Graphing parabolas is much easier when we can zero in on “key points.” The CPM Algebra 2 curriculum was great about dealing with “parent graphs” and then showing students the process for translating and stretching these parents. It is easy to get away from this as we have other skills that we need to teach. But this year, I have really focused on having my students get really comfortable with y = x^{2} and then recognizing that all parabolas are really just different perspectives of this parent graph. Zoom out and the parabola get skinnier; zoom in and it gets fatter. If you know the vertex and stretch factor, then you are ready to do some graphing; this works for vertex or standard form.

One of the more interesting developments during this unit has been my students recognizing that the rate of change in a parabola has a rate of change. They are wrestling with the concepts behind derivatives and I want to keep them in that fight as long as possible. I usually have my students graph five points and I have always had them relate those five points back to the vertex. However, with the way they are handling rate of change, I need to rethink my process.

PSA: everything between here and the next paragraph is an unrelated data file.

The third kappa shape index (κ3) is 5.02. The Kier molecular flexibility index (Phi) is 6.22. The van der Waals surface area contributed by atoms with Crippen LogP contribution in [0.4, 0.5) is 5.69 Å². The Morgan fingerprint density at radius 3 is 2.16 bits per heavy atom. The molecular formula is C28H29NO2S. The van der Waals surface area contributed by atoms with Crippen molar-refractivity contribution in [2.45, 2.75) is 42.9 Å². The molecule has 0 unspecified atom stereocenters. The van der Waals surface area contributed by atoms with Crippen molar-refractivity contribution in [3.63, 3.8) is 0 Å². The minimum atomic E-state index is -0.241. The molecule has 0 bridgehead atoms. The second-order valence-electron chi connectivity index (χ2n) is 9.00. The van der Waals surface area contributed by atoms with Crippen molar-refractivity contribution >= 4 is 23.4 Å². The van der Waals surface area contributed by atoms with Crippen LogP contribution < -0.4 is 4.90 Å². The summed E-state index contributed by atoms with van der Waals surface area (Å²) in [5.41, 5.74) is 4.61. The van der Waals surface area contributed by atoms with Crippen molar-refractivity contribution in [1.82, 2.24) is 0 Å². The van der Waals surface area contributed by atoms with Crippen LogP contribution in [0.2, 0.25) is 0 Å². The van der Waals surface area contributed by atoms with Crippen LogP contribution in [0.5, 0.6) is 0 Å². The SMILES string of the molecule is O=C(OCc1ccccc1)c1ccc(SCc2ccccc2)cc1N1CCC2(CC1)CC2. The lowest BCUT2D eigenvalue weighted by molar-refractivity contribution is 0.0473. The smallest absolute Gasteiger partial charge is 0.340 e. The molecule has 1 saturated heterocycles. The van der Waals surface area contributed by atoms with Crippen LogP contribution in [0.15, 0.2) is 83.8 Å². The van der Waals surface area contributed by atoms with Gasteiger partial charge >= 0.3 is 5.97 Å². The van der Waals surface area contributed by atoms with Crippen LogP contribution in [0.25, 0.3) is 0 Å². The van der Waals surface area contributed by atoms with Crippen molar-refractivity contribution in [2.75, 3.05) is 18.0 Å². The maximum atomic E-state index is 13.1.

Simply use the stretch factor to adjust the relationships: This year I have given them choice on this, but it has caused a few kids confusion as they end up with a hybrid process. Next year? Not so sure.

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Hey David, how do you make your graphs?

I made the graphs from this post using SMART Notebook and then exported them as an image. I have been using GeoGebra for alot of the stuff in my lessons as well as the “trial” for HandyGraph. I like HandyGraph, but don’t like the price.